Happy May! This month, we will be going over the requirements for being or maintaining a registered agent and what the registered agent does for your business.
What is the purpose of the registered agent?
The registered agent is the person named to receive important legal and tax documents on behalf of a business in a given state. This includes important mail sent by the state (annual reports or statements), state tax documents, as well as any Notices of Litigation. Virtually all states require corporations, LLCs, LLPs, LPs and nonprofits to appoint a registered agent in the state where the company is formed. And, if a company registers to transact business in another state (via a foreign qualification), it will typically need a registered agent in that state too.
What are the requirements for a registered agent?
The registered agent can either be an individual or a company approved by the state to be a registered agent. The registered agent must be located at a street address – P.O. boxes are not acceptable. In most cases, the registered agent also needs to be located in the state where the company is incorporated or qualified to conduct business. Keep in mind that a P.O. box is usually allowed as the mailing address for the business.
Can I serve as my company’s registered agent?
Yes, absolutely! However, states require that the registered agent must be available at all times during normal business hours to receive and sign for any important documents. That’s because the state needs to make sure a summons, lawsuit, or other official state documents are actually received by the company and not “lost in the mail.” If you’re confident that you’ll always be on hand during normal business hours at the designated address, you can be your registered agent. But most small business owners prefer to have a third party serve as the registered agent for the state.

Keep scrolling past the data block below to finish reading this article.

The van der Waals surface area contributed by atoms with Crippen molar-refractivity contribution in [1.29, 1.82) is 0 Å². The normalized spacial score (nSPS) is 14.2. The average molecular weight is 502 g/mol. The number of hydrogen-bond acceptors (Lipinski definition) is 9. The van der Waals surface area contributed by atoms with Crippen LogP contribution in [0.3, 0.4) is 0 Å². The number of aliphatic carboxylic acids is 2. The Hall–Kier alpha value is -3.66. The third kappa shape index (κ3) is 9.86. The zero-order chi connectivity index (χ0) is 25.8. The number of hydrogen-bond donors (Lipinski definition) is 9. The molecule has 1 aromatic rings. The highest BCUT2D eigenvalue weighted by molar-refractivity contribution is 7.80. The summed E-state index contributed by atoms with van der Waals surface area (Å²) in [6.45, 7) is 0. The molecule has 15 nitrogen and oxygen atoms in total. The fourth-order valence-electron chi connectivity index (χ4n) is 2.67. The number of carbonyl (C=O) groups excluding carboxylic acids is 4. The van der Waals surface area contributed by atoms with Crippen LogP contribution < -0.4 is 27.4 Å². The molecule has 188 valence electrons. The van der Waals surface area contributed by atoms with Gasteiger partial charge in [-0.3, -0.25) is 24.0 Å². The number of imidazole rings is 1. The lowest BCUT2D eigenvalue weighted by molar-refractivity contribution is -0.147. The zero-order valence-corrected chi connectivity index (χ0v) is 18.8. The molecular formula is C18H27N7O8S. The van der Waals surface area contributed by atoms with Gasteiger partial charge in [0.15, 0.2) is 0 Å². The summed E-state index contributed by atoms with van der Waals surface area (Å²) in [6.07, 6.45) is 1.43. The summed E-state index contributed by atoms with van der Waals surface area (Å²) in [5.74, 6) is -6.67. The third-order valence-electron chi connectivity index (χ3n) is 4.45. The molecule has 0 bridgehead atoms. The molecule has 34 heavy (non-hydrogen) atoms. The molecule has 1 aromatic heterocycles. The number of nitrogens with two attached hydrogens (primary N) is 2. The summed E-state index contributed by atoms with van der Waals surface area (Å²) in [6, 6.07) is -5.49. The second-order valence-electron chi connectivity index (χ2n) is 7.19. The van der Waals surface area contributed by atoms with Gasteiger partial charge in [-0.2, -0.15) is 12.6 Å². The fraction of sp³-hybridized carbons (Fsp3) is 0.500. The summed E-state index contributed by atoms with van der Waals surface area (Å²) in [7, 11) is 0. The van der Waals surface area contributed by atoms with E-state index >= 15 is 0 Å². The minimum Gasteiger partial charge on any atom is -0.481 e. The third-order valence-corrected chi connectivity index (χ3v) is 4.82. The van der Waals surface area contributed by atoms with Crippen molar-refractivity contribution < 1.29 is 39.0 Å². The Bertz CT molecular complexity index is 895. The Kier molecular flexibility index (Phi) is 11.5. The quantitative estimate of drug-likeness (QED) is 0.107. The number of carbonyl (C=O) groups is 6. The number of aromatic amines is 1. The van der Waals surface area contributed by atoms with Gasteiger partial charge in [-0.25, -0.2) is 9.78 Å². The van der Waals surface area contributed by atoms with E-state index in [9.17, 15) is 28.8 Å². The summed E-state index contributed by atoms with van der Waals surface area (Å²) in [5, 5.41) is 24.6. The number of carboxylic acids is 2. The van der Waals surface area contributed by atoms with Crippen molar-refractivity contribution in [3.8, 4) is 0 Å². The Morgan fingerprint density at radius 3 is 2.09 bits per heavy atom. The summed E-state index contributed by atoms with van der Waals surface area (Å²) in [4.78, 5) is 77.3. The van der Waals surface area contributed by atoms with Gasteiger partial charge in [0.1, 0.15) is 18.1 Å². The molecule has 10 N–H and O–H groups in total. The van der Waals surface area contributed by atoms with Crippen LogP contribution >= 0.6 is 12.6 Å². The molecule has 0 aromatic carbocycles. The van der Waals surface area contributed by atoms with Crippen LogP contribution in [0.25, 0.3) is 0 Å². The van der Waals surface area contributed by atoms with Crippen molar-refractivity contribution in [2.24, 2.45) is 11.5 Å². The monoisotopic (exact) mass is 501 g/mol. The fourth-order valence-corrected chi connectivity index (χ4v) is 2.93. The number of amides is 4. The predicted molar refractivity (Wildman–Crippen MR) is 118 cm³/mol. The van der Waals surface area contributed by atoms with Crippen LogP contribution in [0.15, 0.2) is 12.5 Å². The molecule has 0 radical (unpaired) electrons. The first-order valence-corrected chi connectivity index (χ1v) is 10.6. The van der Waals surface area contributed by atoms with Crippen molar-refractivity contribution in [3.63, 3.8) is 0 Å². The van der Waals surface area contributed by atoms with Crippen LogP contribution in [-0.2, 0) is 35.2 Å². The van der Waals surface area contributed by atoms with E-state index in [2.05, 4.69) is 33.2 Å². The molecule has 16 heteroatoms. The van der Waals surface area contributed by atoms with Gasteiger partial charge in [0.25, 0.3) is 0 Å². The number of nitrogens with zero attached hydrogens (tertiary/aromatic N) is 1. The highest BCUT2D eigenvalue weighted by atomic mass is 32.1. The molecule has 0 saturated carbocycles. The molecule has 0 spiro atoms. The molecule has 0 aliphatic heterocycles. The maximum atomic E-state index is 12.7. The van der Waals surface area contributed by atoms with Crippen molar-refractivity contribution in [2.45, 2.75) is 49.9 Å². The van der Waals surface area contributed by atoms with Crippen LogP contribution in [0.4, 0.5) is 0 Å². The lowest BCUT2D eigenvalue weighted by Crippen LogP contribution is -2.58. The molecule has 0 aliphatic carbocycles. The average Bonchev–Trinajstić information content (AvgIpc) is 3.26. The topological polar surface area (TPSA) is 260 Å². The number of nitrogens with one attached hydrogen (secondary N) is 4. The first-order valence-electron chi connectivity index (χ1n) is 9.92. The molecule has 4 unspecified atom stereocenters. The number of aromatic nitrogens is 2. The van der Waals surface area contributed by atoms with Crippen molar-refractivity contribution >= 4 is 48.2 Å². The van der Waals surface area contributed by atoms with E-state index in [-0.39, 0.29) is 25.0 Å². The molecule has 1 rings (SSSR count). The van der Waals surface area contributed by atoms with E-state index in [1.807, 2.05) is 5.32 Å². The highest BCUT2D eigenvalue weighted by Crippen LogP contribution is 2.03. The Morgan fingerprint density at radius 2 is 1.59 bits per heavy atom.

Will my business fall out of good standing without a registered agent?
Here’s one scenario of what can happen. Let’s say you fail to maintain a registered agent service, or you choose to serve as your own registered agent and either move or aren’t around to receive an official communication. If an official document from the state can’t be delivered to/accepted by your registered agent, then the state may put your business in bad standing until you update the state records with an active registered agent.
What is Service of Process?
This refers to the delivery of legal documents such as a lawsuit, summons, subpoena for records, wage garnishment or any other official correspondence from the state. Your business is required to have a registered agent in the state who can receive service of process during normal business hours.
Do you have questions regarding a Registered Agent? Call the CorpNet.com team today for a free business consultation at: 888.449.2638